Eloise Fox Hastings (1882-1948), born Eloise Fox, ran away from a convent school at the age of 16 to marry rodeo cowboy Mike Hastings. Bulldogging was her favorite event. She dropped the name Eloise and remained Fox Hastings her entire career. Fox Hastings performed trick and bronc riding in her early years with the Irwin Brothers’ Wild West Show. Fox first exhibited her bulldogging skills in 1924 at the Fort Worth, Texas Rodeo and established a record time of 17 seconds. She continued to bulldog at more than a dozen rodeos, including the revived 101 Ranch Wild West, in that year. She excelled in this exhibition event and became the foremost cowgirl contract performer in this field. In the 1940s she developed tuberculosis. Shortly after her second husband died in 1948, she died of self-inflicted gunshot wounds. Hastings was inducted into the Rodeo Hall of Fame in 1987.
Rose Smith, wife of legendary cowboy Oklahoma Curley Roberts. Hailed as one of the famous cowgirl bronc riders of the 1920s, Rose Smith was also an accomplished trick rider. In 1923 at Ringling’s Madison Square Garden contest, she won $960, including the $600 first prize in bronc riding, $185 day money (daily prizes), and $175 in the costume event.
Ruth Roach (1896-1986) born Ruth Scantlin, grew up in Excelsior Springs, Missouri. Running away from her Missouri home in 1912, Ruth Roach joined the 101 Ranch Wild West Show and later performed with the show in London, England. Her competitive debut came in 1917 at the Fort Worth Roundup, the first indoor rodeo. There she rode the bronc, Memphis Blue, and claimed the $100 first-place prize. In 1919 she captured first-place finishes in the Fort Worth and Cheyenne bronc riding contests and in 1920 was named champion lady bronc rider of Chicago’s 1920 Roundup. She performed before President Warren Harding in 1923 at Washington, DC. The following year she performed in Tex Austin’s rodeo in London, where at Wembley Stadium as many as 92,000 fans attended the first performance. In 1932 she was the cowgirl champion in the bronc riding at Madison Square Garden winning $526. While she continued to rodeo through 1938, this was her last major title. Roach was inducted into both the Rodeo Hall of Fame and National Cowgirl Hall of Fame in 1989.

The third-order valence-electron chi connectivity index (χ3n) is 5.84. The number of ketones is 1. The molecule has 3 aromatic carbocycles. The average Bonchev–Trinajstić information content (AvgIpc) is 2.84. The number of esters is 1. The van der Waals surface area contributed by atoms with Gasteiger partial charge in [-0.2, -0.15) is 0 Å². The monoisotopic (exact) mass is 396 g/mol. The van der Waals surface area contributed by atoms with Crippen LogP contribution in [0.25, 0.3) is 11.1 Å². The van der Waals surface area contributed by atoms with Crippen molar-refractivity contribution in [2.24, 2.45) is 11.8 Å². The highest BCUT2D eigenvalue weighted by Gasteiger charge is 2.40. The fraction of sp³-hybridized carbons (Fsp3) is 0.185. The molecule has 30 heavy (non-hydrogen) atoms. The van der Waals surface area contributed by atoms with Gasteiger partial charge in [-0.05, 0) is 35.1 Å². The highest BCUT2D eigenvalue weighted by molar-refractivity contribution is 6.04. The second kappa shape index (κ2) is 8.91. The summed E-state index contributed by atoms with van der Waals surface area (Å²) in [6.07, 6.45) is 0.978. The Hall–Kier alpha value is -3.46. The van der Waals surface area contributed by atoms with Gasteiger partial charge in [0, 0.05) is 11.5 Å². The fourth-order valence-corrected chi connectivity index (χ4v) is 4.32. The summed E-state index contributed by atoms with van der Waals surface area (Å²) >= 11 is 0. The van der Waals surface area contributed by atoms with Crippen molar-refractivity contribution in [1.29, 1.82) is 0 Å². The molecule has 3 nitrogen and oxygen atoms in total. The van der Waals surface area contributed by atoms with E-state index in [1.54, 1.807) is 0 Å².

Mabel De Long Strickland (1897-1976) was born in Washington State. She began her rodeo career in 1912. A winning relay racer, Mabel, won the 1913 through 1915 trick riding competitions at Walla Walla, Washington riding with the Drumhellers, horsemen and rodeo producers. Married to Hugh Strickland, Mabel won her first steer roping contest at the Dewey Roundup with a record time of 21.2 seconds. Winner of the McAlpin trophy for all-around cowgirl at the Cheyenne Frontier Days in 1922, Strickland won the trick riding competition at Madison Square Garden in 1922, 1923, and 1924. In 1927 she set a steer roping record at the Pendleton Roundup and was named the Roundup Queen. Perhaps the most photographed cowgirl of her era, Strickland played a bit part in a Bing Crosby movie entitled “Rhythm on the Range” in 1936. Later she did “replacement riding” (stunt riding) for actresses in the movies. Strickland was inducted into the National Cowboy Hall of Fame’s Rodeo Hall of Fame in 1981 and the National Cowgirl Hall of Fame in 1992
Prairie Rose Henderson, was declared one of the all-time great winners excelling as a bronc rider. For the details of this twisted tale see:
Dorothy Morrell (1888-?), born Dolla Eichorn in Canada, was judged World’s Champion Cowgirl Bronc Rider in 1914 at the Pendelton Roundup. She was married to “Skeeter” Bill Robbins. For more information see: